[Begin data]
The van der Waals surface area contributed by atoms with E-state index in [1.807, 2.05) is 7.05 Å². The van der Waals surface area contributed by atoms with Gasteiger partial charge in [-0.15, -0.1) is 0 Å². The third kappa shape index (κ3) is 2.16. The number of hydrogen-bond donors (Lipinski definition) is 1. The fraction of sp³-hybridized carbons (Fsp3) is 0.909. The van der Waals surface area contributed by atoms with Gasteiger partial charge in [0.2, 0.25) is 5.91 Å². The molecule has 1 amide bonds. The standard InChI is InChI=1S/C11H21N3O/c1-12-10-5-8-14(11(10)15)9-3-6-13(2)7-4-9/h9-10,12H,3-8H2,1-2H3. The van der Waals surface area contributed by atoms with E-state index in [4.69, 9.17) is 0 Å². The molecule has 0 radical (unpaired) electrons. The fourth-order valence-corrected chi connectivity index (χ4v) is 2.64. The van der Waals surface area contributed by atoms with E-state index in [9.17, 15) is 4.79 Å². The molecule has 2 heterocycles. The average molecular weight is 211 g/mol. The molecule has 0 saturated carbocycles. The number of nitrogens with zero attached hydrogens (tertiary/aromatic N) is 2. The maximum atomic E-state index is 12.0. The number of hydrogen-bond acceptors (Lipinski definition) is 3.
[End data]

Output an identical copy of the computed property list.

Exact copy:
The van der Waals surface area contributed by atoms with E-state index in [1.807, 2.05) is 7.05 Å². The van der Waals surface area contributed by atoms with Gasteiger partial charge in [-0.15, -0.1) is 0 Å². The third kappa shape index (κ3) is 2.16. The number of hydrogen-bond donors (Lipinski definition) is 1. The fraction of sp³-hybridized carbons (Fsp3) is 0.909. The van der Waals surface area contributed by atoms with Gasteiger partial charge in [0.2, 0.25) is 5.91 Å². The molecule has 1 amide bonds. The standard InChI is InChI=1S/C11H21N3O/c1-12-10-5-8-14(11(10)15)9-3-6-13(2)7-4-9/h9-10,12H,3-8H2,1-2H3. The van der Waals surface area contributed by atoms with E-state index in [4.69, 9.17) is 0 Å². The molecule has 0 radical (unpaired) electrons. The fourth-order valence-corrected chi connectivity index (χ4v) is 2.64. The van der Waals surface area contributed by atoms with E-state index in [9.17, 15) is 4.79 Å². The molecule has 2 heterocycles. The average molecular weight is 211 g/mol. The molecule has 0 saturated carbocycles. The number of nitrogens with zero attached hydrogens (tertiary/aromatic N) is 2. The maximum atomic E-state index is 12.0. The number of hydrogen-bond acceptors (Lipinski definition) is 3.